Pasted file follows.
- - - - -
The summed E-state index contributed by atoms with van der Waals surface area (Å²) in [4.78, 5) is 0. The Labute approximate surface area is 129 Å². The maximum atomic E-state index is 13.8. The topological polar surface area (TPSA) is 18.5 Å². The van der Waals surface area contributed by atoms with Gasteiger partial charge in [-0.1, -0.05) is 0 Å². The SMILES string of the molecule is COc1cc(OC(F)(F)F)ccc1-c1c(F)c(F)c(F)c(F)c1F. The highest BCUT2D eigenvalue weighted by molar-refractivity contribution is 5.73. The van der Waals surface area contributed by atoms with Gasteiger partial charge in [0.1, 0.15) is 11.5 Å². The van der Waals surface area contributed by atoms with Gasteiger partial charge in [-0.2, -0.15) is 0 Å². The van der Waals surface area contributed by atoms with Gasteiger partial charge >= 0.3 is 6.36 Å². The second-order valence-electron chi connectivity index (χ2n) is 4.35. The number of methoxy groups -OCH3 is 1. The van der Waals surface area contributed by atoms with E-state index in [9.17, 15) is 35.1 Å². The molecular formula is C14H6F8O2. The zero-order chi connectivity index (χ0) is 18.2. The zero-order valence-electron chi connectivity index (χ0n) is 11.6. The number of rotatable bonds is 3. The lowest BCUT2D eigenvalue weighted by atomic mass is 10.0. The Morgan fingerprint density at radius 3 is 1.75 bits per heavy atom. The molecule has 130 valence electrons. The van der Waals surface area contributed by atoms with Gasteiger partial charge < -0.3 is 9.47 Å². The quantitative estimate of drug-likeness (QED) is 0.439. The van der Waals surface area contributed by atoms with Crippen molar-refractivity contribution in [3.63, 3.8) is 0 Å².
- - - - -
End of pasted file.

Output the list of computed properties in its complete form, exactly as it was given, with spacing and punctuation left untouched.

The summed E-state index contributed by atoms with van der Waals surface area (Å²) in [4.78, 5) is 0. The Labute approximate surface area is 129 Å². The maximum atomic E-state index is 13.8. The topological polar surface area (TPSA) is 18.5 Å². The van der Waals surface area contributed by atoms with Gasteiger partial charge in [-0.1, -0.05) is 0 Å². The SMILES string of the molecule is COc1cc(OC(F)(F)F)ccc1-c1c(F)c(F)c(F)c(F)c1F. The highest BCUT2D eigenvalue weighted by molar-refractivity contribution is 5.73. The van der Waals surface area contributed by atoms with Gasteiger partial charge in [0.1, 0.15) is 11.5 Å². The van der Waals surface area contributed by atoms with Gasteiger partial charge in [-0.2, -0.15) is 0 Å². The van der Waals surface area contributed by atoms with Gasteiger partial charge >= 0.3 is 6.36 Å². The second-order valence-electron chi connectivity index (χ2n) is 4.35. The number of methoxy groups -OCH3 is 1. The van der Waals surface area contributed by atoms with E-state index in [9.17, 15) is 35.1 Å². The molecular formula is C14H6F8O2. The zero-order chi connectivity index (χ0) is 18.2. The zero-order valence-electron chi connectivity index (χ0n) is 11.6. The number of rotatable bonds is 3. The lowest BCUT2D eigenvalue weighted by atomic mass is 10.0. The Morgan fingerprint density at radius 3 is 1.75 bits per heavy atom. The molecule has 130 valence electrons. The van der Waals surface area contributed by atoms with Gasteiger partial charge < -0.3 is 9.47 Å². The quantitative estimate of drug-likeness (QED) is 0.439. The van der Waals surface area contributed by atoms with Crippen molar-refractivity contribution in [3.63, 3.8) is 0 Å².